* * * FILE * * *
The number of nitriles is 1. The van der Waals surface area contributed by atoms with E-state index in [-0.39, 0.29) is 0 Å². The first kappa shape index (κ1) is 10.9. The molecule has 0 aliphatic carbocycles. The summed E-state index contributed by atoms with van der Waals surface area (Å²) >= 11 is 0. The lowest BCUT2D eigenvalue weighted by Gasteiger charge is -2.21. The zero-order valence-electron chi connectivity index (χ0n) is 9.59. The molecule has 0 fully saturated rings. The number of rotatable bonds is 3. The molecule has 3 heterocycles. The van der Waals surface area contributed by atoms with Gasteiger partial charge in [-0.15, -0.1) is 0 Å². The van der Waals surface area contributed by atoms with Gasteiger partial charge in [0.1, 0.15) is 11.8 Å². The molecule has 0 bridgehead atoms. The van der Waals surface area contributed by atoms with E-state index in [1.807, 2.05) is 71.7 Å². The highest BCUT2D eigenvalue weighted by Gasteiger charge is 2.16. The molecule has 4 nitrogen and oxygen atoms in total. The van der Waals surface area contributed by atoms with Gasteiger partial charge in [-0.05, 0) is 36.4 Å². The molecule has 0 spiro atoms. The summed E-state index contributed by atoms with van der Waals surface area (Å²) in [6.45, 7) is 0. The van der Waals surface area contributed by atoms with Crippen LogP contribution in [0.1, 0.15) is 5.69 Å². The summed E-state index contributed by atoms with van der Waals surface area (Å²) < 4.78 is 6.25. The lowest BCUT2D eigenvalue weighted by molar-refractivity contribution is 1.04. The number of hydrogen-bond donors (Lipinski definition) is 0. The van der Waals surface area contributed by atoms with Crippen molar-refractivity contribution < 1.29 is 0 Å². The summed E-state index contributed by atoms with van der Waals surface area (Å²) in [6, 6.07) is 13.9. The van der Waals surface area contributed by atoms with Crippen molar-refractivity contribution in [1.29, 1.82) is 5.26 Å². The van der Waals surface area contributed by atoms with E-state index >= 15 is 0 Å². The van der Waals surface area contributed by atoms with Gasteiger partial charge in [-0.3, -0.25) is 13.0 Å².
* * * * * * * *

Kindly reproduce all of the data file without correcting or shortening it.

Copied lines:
The number of nitriles is 1. The van der Waals surface area contributed by atoms with E-state index in [-0.39, 0.29) is 0 Å². The first kappa shape index (κ1) is 10.9. The molecule has 0 aliphatic carbocycles. The summed E-state index contributed by atoms with van der Waals surface area (Å²) >= 11 is 0. The lowest BCUT2D eigenvalue weighted by Gasteiger charge is -2.21. The zero-order valence-electron chi connectivity index (χ0n) is 9.59. The molecule has 0 fully saturated rings. The number of rotatable bonds is 3. The molecule has 3 heterocycles. The van der Waals surface area contributed by atoms with Gasteiger partial charge in [-0.15, -0.1) is 0 Å². The van der Waals surface area contributed by atoms with Gasteiger partial charge in [0.1, 0.15) is 11.8 Å². The molecule has 0 bridgehead atoms. The van der Waals surface area contributed by atoms with E-state index in [1.807, 2.05) is 71.7 Å². The highest BCUT2D eigenvalue weighted by Gasteiger charge is 2.16. The molecule has 4 nitrogen and oxygen atoms in total. The van der Waals surface area contributed by atoms with Gasteiger partial charge in [-0.05, 0) is 36.4 Å². The molecule has 0 spiro atoms. The summed E-state index contributed by atoms with van der Waals surface area (Å²) in [6.45, 7) is 0. The van der Waals surface area contributed by atoms with Crippen LogP contribution in [0.1, 0.15) is 5.69 Å². The summed E-state index contributed by atoms with van der Waals surface area (Å²) < 4.78 is 6.25. The lowest BCUT2D eigenvalue weighted by molar-refractivity contribution is 1.04. The number of hydrogen-bond donors (Lipinski definition) is 0. The van der Waals surface area contributed by atoms with Crippen molar-refractivity contribution < 1.29 is 0 Å². The summed E-state index contributed by atoms with van der Waals surface area (Å²) in [6, 6.07) is 13.9. The van der Waals surface area contributed by atoms with Crippen molar-refractivity contribution in [1.29, 1.82) is 5.26 Å². The van der Waals surface area contributed by atoms with E-state index >= 15 is 0 Å². The van der Waals surface area contributed by atoms with Gasteiger partial charge in [-0.3, -0.25) is 13.0 Å².